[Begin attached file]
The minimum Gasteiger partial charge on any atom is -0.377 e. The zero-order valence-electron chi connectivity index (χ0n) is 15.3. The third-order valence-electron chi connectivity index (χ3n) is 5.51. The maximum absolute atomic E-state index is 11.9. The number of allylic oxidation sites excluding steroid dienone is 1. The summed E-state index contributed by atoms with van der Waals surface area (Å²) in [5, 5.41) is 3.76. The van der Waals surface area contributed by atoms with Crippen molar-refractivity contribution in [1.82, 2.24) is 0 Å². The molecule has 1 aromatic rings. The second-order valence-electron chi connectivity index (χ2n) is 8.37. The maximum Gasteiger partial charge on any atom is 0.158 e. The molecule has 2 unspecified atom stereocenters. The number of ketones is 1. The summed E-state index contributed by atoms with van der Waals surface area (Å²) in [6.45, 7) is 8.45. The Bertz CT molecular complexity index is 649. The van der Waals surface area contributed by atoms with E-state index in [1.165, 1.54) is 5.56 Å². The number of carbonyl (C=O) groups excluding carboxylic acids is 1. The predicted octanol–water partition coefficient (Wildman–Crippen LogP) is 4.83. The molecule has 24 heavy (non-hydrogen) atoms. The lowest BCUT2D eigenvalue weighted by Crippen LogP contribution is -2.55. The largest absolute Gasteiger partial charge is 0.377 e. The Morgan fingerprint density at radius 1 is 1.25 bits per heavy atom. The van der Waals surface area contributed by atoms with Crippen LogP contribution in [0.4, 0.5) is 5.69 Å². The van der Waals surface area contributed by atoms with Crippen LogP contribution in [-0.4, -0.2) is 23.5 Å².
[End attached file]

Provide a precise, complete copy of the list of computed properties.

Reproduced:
The minimum Gasteiger partial charge on any atom is -0.377 e. The zero-order valence-electron chi connectivity index (χ0n) is 15.3. The third-order valence-electron chi connectivity index (χ3n) is 5.51. The maximum absolute atomic E-state index is 11.9. The number of allylic oxidation sites excluding steroid dienone is 1. The summed E-state index contributed by atoms with van der Waals surface area (Å²) in [5, 5.41) is 3.76. The van der Waals surface area contributed by atoms with Crippen molar-refractivity contribution in [1.82, 2.24) is 0 Å². The molecule has 1 aromatic rings. The second-order valence-electron chi connectivity index (χ2n) is 8.37. The maximum Gasteiger partial charge on any atom is 0.158 e. The molecule has 2 unspecified atom stereocenters. The number of ketones is 1. The summed E-state index contributed by atoms with van der Waals surface area (Å²) in [6.45, 7) is 8.45. The Bertz CT molecular complexity index is 649. The van der Waals surface area contributed by atoms with E-state index in [1.165, 1.54) is 5.56 Å². The number of carbonyl (C=O) groups excluding carboxylic acids is 1. The predicted octanol–water partition coefficient (Wildman–Crippen LogP) is 4.83. The molecule has 24 heavy (non-hydrogen) atoms. The lowest BCUT2D eigenvalue weighted by Crippen LogP contribution is -2.55. The largest absolute Gasteiger partial charge is 0.377 e. The Morgan fingerprint density at radius 1 is 1.25 bits per heavy atom. The van der Waals surface area contributed by atoms with Crippen LogP contribution in [0.4, 0.5) is 5.69 Å². The van der Waals surface area contributed by atoms with Crippen LogP contribution in [-0.4, -0.2) is 23.5 Å².